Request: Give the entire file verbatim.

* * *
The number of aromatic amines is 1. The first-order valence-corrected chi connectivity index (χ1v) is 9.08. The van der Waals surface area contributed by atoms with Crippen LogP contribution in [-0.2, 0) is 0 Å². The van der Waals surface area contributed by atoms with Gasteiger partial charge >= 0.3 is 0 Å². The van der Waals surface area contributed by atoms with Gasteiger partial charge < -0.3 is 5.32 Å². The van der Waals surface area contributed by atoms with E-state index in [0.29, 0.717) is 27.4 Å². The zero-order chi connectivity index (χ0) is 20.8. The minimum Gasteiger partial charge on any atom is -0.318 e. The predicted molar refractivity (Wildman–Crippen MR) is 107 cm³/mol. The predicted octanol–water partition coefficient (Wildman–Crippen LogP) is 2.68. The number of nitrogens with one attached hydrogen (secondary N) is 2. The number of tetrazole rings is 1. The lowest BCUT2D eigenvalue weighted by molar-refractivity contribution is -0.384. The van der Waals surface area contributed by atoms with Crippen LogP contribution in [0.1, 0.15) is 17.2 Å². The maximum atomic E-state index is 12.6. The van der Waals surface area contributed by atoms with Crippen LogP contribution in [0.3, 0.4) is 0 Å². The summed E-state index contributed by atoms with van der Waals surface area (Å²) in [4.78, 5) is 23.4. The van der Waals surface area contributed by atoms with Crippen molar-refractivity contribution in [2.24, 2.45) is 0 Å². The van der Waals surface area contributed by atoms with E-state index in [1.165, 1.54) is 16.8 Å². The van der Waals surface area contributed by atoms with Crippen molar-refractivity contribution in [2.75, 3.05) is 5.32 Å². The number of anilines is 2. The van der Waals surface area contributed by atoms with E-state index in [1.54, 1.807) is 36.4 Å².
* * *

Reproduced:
The number of aromatic amines is 1. The first-order valence-corrected chi connectivity index (χ1v) is 9.08. The van der Waals surface area contributed by atoms with Crippen LogP contribution in [-0.2, 0) is 0 Å². The van der Waals surface area contributed by atoms with Gasteiger partial charge >= 0.3 is 0 Å². The van der Waals surface area contributed by atoms with Gasteiger partial charge < -0.3 is 5.32 Å². The van der Waals surface area contributed by atoms with E-state index in [0.29, 0.717) is 27.4 Å². The zero-order chi connectivity index (χ0) is 20.8. The minimum Gasteiger partial charge on any atom is -0.318 e. The predicted molar refractivity (Wildman–Crippen MR) is 107 cm³/mol. The predicted octanol–water partition coefficient (Wildman–Crippen LogP) is 2.68. The number of nitrogens with one attached hydrogen (secondary N) is 2. The number of tetrazole rings is 1. The lowest BCUT2D eigenvalue weighted by molar-refractivity contribution is -0.384. The van der Waals surface area contributed by atoms with Crippen LogP contribution in [0.1, 0.15) is 17.2 Å². The maximum atomic E-state index is 12.6. The van der Waals surface area contributed by atoms with Crippen LogP contribution in [0.3, 0.4) is 0 Å². The summed E-state index contributed by atoms with van der Waals surface area (Å²) in [4.78, 5) is 23.4. The van der Waals surface area contributed by atoms with Crippen molar-refractivity contribution in [2.24, 2.45) is 0 Å². The van der Waals surface area contributed by atoms with E-state index in [1.165, 1.54) is 16.8 Å². The van der Waals surface area contributed by atoms with Crippen molar-refractivity contribution in [2.75, 3.05) is 5.32 Å². The number of anilines is 2. The van der Waals surface area contributed by atoms with E-state index in [1.54, 1.807) is 36.4 Å².